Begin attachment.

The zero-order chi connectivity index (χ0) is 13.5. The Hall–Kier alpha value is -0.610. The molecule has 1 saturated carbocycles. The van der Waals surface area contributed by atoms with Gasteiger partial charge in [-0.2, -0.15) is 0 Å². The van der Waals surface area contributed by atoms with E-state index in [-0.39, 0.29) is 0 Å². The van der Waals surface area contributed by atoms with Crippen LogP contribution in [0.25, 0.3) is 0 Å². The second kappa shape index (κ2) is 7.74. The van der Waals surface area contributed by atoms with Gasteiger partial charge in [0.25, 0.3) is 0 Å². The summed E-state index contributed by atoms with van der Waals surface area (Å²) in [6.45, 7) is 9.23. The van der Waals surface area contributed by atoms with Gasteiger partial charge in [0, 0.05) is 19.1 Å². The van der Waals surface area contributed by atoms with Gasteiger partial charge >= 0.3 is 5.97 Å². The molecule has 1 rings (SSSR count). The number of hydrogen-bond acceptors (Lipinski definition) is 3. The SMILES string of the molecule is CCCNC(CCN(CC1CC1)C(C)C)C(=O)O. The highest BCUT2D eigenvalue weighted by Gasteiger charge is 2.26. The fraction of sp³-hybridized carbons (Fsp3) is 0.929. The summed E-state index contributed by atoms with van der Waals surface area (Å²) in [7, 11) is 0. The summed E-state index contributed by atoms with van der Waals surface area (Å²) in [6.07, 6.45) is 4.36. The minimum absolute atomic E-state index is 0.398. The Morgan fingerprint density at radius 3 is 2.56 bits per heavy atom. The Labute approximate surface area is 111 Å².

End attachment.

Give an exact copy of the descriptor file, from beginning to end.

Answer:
The zero-order chi connectivity index (χ0) is 13.5. The Hall–Kier alpha value is -0.610. The molecule has 1 saturated carbocycles. The van der Waals surface area contributed by atoms with Gasteiger partial charge in [-0.2, -0.15) is 0 Å². The van der Waals surface area contributed by atoms with E-state index in [-0.39, 0.29) is 0 Å². The van der Waals surface area contributed by atoms with Crippen LogP contribution in [0.25, 0.3) is 0 Å². The second kappa shape index (κ2) is 7.74. The van der Waals surface area contributed by atoms with Gasteiger partial charge in [0.25, 0.3) is 0 Å². The summed E-state index contributed by atoms with van der Waals surface area (Å²) in [6.45, 7) is 9.23. The van der Waals surface area contributed by atoms with Gasteiger partial charge in [0, 0.05) is 19.1 Å². The van der Waals surface area contributed by atoms with Gasteiger partial charge >= 0.3 is 5.97 Å². The molecule has 1 rings (SSSR count). The number of hydrogen-bond acceptors (Lipinski definition) is 3. The SMILES string of the molecule is CCCNC(CCN(CC1CC1)C(C)C)C(=O)O. The highest BCUT2D eigenvalue weighted by Gasteiger charge is 2.26. The fraction of sp³-hybridized carbons (Fsp3) is 0.929. The summed E-state index contributed by atoms with van der Waals surface area (Å²) in [7, 11) is 0. The summed E-state index contributed by atoms with van der Waals surface area (Å²) in [6.07, 6.45) is 4.36. The minimum absolute atomic E-state index is 0.398. The Morgan fingerprint density at radius 3 is 2.56 bits per heavy atom. The Labute approximate surface area is 111 Å².